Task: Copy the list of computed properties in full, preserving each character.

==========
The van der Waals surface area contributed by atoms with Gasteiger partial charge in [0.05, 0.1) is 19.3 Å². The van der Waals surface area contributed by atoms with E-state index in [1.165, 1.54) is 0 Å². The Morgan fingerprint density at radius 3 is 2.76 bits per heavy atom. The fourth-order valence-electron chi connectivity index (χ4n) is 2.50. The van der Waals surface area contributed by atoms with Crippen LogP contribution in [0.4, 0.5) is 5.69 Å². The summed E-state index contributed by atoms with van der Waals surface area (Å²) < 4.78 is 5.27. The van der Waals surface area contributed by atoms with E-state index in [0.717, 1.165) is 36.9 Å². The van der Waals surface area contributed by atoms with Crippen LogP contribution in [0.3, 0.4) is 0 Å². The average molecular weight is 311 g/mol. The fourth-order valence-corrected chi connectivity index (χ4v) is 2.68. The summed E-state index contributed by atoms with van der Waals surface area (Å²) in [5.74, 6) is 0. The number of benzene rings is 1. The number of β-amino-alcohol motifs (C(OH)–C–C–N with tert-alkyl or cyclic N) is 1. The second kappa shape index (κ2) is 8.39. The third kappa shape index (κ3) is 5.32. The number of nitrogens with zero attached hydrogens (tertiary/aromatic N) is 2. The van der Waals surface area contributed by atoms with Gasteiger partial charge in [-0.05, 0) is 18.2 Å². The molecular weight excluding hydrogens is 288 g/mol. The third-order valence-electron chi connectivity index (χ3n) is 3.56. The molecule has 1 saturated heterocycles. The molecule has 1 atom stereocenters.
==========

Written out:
The van der Waals surface area contributed by atoms with Gasteiger partial charge in [0.05, 0.1) is 19.3 Å². The van der Waals surface area contributed by atoms with E-state index in [1.165, 1.54) is 0 Å². The Morgan fingerprint density at radius 3 is 2.76 bits per heavy atom. The fourth-order valence-electron chi connectivity index (χ4n) is 2.50. The van der Waals surface area contributed by atoms with Crippen LogP contribution in [0.4, 0.5) is 5.69 Å². The summed E-state index contributed by atoms with van der Waals surface area (Å²) < 4.78 is 5.27. The van der Waals surface area contributed by atoms with E-state index in [0.717, 1.165) is 36.9 Å². The van der Waals surface area contributed by atoms with Crippen LogP contribution in [0.3, 0.4) is 0 Å². The average molecular weight is 311 g/mol. The fourth-order valence-corrected chi connectivity index (χ4v) is 2.68. The summed E-state index contributed by atoms with van der Waals surface area (Å²) in [5.74, 6) is 0. The number of benzene rings is 1. The number of β-amino-alcohol motifs (C(OH)–C–C–N with tert-alkyl or cyclic N) is 1. The second kappa shape index (κ2) is 8.39. The third kappa shape index (κ3) is 5.32. The number of nitrogens with zero attached hydrogens (tertiary/aromatic N) is 2. The van der Waals surface area contributed by atoms with Gasteiger partial charge in [-0.05, 0) is 18.2 Å². The molecular weight excluding hydrogens is 288 g/mol. The third-order valence-electron chi connectivity index (χ3n) is 3.56. The molecule has 1 saturated heterocycles. The molecule has 1 atom stereocenters.